>>> habitual culture of a group. They form a system, but the system is
>>> practical rather than intellectual. ...In scientific inquiry, then,
>>> meanings are related to one another on the ground of their character
>>> /as / meanings, freed from direct reference to the concerns of a
>>> limited group.... meanings are determined on the ground of their
>>> reltations as meanings to one another, /relations/ become the object
>>> of inquiry and qualities are relegated to a secondary status" (235-6)
>>> Nice eh?
>>> Michael Glassman wrote:
>>>> Hi Andy,
>>>> This is a really illustrative quote from Dewey for sure. I see the
>>>> quote actually having two emphases (which would fit into his whole
>>>> transactional worldview). The first, which I think you latch on it, seems
>>>> to be that is order for any idea to have meaning it must be attached to
>>>> some symbol that in some way can be recognized by the observer. You can't
>>>> go inside of the head of any individual, you can only see what is there in
>>>> plain view. This I think was Dewey's attempt to overcome dualism by
>>>> suggesting mind meets object in the situation itself, and that is the only
>>>> thing we can comprehend, and it is dangerous to go further.
>>>> The second issue brough up by this quote, which I really struggle
>>>> with, is if the meaning of the symbol is so tied to the situation doesn't
>>>> that mean that the meaning is going to change as the situation changes. If
>>>> there any such thing then as an artifact which maintains meaning across
>>>> situaitons. If not, then isn't the concept of mediation secondary to the
>>>> concept of experience. A lot of people argued with Dewey on this
>>>> (Santayana comes to mind, and I wonder if Vygotsky might have as well) -
>>>> but it is a difficult conundrum.
>>>> From: firstname.lastname@example.org on behalf of Andy Blunden
>>>> Sent: Thu 10/27/2011 10:12 AM
>>>> To: eXtended Mind, Culture, Activity
>>>> Subject: Re: [xmca] Cultural memory dewey
>>>> At long last I am reading John Dewey seriously, and I am really
>>>> entralled and bowled over.
>>>> His conception of "experience" is wonderful. I need time to digest it
>>>> before attempting to describe it, but this concept is the heart of the
>>>> matter. It is truly a type of Activity Theory. Just now I am reading "The
>>>> Pattern of Enquiry." For Dewey, knowledge is a part of the situation (not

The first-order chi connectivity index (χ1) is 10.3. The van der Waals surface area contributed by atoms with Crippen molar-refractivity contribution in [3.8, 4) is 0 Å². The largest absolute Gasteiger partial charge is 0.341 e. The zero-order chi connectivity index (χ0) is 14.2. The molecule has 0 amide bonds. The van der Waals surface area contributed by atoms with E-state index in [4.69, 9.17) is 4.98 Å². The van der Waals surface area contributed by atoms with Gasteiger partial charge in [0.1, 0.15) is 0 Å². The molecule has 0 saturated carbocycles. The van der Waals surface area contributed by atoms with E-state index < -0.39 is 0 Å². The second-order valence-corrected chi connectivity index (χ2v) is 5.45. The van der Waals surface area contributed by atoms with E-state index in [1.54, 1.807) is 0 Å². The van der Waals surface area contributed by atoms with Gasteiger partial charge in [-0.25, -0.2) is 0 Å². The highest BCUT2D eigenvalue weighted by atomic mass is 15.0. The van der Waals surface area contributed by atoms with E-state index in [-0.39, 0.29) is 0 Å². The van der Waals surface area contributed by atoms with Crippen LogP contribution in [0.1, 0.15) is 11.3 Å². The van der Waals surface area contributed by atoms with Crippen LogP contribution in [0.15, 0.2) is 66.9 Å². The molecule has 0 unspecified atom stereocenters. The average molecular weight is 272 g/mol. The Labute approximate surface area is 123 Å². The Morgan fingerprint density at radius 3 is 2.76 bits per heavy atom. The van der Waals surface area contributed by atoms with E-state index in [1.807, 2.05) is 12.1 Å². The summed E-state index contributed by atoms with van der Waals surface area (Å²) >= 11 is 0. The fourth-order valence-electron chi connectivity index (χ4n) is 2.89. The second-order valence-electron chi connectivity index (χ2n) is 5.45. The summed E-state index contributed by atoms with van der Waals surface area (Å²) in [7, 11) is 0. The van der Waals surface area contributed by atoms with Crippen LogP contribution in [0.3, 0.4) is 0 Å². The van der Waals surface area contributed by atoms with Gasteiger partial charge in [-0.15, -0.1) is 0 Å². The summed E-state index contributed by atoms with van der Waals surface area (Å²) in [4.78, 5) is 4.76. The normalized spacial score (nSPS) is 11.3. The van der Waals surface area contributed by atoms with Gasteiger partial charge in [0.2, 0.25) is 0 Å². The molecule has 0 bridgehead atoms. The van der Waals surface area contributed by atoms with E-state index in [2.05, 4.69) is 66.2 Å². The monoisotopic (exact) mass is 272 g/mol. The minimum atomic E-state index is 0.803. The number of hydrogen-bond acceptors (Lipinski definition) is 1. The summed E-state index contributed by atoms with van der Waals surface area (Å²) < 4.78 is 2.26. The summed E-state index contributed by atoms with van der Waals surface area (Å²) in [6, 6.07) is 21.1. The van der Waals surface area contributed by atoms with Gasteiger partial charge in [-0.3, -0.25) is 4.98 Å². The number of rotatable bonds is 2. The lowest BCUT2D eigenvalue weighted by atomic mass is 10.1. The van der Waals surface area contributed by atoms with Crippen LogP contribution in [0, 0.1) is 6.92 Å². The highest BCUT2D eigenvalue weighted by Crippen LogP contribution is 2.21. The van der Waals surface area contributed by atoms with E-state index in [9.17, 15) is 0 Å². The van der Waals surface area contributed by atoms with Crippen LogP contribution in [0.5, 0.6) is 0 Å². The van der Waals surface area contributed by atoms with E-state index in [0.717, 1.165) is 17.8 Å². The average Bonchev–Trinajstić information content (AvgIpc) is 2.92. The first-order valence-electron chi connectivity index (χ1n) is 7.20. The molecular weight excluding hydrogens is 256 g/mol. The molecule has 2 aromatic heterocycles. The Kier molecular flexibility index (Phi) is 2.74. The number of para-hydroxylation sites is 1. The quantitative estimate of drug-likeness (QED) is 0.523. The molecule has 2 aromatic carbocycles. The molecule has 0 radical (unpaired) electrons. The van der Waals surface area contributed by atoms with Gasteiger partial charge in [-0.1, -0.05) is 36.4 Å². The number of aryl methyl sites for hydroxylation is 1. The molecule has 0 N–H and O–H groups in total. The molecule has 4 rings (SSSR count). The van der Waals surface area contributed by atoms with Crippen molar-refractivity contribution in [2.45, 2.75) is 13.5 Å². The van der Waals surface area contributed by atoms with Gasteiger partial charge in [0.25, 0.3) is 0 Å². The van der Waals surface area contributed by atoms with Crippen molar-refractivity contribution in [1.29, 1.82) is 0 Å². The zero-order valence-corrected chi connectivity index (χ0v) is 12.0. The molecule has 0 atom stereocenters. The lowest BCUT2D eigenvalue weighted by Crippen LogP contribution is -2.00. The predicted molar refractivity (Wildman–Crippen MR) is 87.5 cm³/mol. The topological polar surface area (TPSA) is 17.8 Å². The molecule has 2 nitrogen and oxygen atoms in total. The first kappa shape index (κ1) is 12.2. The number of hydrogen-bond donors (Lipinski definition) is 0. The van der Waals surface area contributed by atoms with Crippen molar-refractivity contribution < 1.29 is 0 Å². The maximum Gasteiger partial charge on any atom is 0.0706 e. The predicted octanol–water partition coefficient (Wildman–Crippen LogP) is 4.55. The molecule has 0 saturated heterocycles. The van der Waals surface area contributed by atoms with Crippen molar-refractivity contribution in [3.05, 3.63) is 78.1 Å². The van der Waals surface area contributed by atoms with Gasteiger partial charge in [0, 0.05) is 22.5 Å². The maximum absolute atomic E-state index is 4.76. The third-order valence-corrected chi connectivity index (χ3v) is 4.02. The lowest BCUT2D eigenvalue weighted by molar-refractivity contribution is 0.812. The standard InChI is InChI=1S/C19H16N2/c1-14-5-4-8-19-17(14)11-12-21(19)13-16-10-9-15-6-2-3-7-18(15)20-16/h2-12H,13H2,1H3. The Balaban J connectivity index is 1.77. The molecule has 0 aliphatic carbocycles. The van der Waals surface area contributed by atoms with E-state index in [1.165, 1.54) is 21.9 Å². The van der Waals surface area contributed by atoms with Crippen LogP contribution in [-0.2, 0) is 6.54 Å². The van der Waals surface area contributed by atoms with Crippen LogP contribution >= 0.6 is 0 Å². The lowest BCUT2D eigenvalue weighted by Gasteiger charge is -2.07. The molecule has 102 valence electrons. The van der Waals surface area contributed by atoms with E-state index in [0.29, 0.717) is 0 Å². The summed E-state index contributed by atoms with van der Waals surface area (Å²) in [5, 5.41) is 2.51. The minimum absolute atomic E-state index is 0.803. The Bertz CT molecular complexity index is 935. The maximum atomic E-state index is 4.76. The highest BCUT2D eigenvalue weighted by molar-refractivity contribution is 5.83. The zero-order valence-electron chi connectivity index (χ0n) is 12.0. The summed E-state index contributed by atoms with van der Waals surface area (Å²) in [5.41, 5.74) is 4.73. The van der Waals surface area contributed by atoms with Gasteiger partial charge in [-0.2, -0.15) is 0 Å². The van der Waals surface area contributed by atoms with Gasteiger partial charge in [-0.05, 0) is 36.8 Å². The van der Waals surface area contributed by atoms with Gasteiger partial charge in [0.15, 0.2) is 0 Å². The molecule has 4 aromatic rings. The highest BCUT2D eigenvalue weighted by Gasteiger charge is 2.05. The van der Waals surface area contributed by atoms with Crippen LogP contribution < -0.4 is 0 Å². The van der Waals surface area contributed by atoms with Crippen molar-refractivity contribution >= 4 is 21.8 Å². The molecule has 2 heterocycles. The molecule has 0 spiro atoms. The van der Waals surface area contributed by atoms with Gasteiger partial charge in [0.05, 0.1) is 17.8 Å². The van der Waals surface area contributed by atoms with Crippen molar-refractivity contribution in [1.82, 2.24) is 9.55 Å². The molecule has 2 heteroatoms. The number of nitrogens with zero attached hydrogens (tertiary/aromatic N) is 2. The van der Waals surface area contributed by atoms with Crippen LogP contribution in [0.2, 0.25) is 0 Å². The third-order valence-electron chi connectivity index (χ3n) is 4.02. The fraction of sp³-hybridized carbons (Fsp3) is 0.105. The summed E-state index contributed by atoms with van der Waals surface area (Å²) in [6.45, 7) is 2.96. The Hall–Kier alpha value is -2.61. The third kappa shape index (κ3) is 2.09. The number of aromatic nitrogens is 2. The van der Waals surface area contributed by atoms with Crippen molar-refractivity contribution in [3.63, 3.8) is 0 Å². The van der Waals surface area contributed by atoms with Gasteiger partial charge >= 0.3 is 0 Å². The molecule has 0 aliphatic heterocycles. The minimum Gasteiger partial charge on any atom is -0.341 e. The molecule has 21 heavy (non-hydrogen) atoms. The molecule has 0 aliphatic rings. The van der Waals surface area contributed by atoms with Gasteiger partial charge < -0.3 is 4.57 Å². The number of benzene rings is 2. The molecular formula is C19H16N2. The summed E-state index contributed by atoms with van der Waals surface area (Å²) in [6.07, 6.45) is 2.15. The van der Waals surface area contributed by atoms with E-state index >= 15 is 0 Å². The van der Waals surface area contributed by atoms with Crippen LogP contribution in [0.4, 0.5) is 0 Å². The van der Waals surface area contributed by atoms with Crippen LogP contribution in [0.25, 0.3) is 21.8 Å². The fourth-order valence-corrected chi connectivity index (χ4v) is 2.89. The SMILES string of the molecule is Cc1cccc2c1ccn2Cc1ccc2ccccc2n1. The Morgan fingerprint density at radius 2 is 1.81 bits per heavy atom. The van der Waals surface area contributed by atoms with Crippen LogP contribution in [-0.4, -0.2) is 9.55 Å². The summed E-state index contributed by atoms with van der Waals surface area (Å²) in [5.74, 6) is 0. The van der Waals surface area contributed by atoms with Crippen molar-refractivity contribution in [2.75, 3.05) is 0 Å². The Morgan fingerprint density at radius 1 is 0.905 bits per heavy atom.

>>>> something outside the world, in the head. knowledge changes the world). He
>>>> is talking about how ideas (concepts) originateHi from situations which
>>>> become problems (and when known clearly become at first suggestions and
>>>> then solutions). Get this:
>>>> "Because suggestions and ideas are of that which is not present in
>>>> given existence, the meanings which they involve must be embodied in
>>>> some symbol. Without some kind of symbol no idea; a meaning that is
>>>> completely disembodied can not be entertained or used. Since an
>>>> existence (which /is/ an existence) is the support and vehicle of a
>>>> meaning and is a symbol instead of a merely physical existence only
>>>> in this respect, embodied meanings or ideas are capable of objective
>>>> survey and development. To "look at an idea" is not a mere literary
>>>> figure of speech."
>>>> In the context of his conception of Experience this really rounds it
>>>> And this guy is writing in the 1890s!
>>>> Tony Whitson wrote:
>>>>> Song, as you describe, is indisputably material -- but it is not a
>>>>> physical thing in the same sense as a flute or a song sheet. It seems to me
>>>>> you make your position unnecessarily vulnerable by treating materiality as
>>>>> more a matter of physicality than it needs to be (cf.
>>>>> the baseball examples).
>>>>> The Talmud example brings to mind Plato's objections to recording &
>>>>> transmission via writing (a bit ironic, no?, from the transcriber of
>>>>> Socrates' dialogues), which I would never have attended to but for Derrida,
>>>>> in D's treatment of the traditional prioritization of speech over writing.
>>>>> D's argument for "grammatology" is that speech itself is fundamentally a
>>>>> kind of "writing" first; but in a sense that I would say is material, but
>>>>> not necessarily physical.
>>>> xmca mailing list
>> *Andy Blunden*
>> Joint Editor MCA: http://www.tandfonline.com/**toc/hmca20/18/1<http://www.tandfonline.com/toc/hmca20/18/1>
>> Home Page: http://home.mira.net/~andy/
>> Book: http://www.brill.nl/default.**aspx?partid=227&pid=34857<http://www.brill.nl/default.aspx?partid=227&pid=34857>
> *Andy Blunden*
> Joint Editor MCA: http://www.tandfonline.com/**toc/hmca20/18/1<http://www.tandfonline.com/toc/hmca20/18/1>
> Home Page: http://home.mira.net/~andy/
> Book: http://www.brill.nl/default.**aspx?partid=227&pid=34857<http://www.brill.nl/default.aspx?partid=227&pid=34857>
> xmca mailing list